How many years did you write your diaries for and how difficult was it to keep them going for that long?
The entries became longer and longer until I was writing thousands of words per day. By the time I was twenty-three, I couldn’t keep up. I had such a backlog to write, that my diary-writing fell by the wayside for a few years. I initially found this deeply distressing, but later I very much appreciated being relieved of the burden. It became spasmodic for several years. Then, in January 2008, I quit my job in order to follow my life aims (including writing and publishing three of my diaries). I was fascinated by where this process would lead, so I’ve been 100% back on the diary-writing ever since.

How did you feel when you first began to read the diaries in adulthood?
I loved them, and was so utterly chuffed with myself for having taken the trouble to record my life in such detail.

How did you get to a place where you wanted to share your diaries with the world?
When I was nineteen, in 1989, I met a young woman my own age. We fell into a romantic relationship which neither of us could handle. When it ended, I wrote as if writing to her. Perhaps it was then that I started thinking of my diaries as something to share. By 1991 I was dreaming of getting published one day.

What kind of challenges have you faced along the way?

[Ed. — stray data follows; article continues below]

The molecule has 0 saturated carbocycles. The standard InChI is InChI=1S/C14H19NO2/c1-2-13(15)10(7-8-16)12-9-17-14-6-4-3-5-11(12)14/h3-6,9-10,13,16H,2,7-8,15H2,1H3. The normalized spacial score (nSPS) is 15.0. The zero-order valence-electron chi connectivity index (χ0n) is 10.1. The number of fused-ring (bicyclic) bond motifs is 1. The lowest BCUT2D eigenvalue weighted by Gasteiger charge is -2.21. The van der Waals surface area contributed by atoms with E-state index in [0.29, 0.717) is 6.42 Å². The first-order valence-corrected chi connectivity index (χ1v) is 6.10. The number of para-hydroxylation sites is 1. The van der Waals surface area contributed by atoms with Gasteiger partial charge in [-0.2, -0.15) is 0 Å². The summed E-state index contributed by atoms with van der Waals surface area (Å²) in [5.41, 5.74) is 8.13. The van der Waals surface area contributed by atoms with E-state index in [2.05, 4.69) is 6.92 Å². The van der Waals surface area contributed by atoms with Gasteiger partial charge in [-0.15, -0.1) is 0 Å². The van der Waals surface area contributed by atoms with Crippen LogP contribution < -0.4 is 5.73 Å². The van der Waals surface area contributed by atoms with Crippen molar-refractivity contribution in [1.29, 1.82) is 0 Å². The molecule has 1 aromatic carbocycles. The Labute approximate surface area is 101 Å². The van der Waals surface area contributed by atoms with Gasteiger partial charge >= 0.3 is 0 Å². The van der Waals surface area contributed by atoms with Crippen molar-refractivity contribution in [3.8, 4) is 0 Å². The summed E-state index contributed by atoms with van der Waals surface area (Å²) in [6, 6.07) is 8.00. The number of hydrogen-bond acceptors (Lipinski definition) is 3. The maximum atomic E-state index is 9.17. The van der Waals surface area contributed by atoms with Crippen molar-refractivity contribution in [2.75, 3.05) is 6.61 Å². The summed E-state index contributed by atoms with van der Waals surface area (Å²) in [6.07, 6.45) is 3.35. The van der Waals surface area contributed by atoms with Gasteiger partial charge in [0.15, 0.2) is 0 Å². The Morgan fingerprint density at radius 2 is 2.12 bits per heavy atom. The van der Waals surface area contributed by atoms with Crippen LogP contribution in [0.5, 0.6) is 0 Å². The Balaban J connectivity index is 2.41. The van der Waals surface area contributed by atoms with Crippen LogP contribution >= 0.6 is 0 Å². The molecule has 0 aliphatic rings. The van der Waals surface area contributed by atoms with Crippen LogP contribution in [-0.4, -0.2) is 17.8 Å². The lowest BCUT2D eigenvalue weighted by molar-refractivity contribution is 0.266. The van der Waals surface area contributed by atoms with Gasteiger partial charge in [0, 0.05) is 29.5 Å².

It’s taken me several years to re-read, edit, hone into something comprehensible, eight years of diaries (from 1983 to 1991). Designing the book covers, building two marketing websites, writing blog posts, etc. has been an enormous amount of work. But I’ll be smiling on my death bed.

Book - School Book - Uni Book - France

How did it feel when you first let someone else read your diaries?
Fortunately, the first two people who read my bulimic diary (the first one I published) fed back to me that they found it excellent, definitely publishable, and that they couldn’t put it down. One said that she was rushing home every evening to get back to it. So, I felt elated–and encouraged to proceed with publication.

Who of the people in your world at that time have read it and what did they think?
Absolutely no-one! I use a pseudonym. None of my family or anyone that I knew back then know anything about it.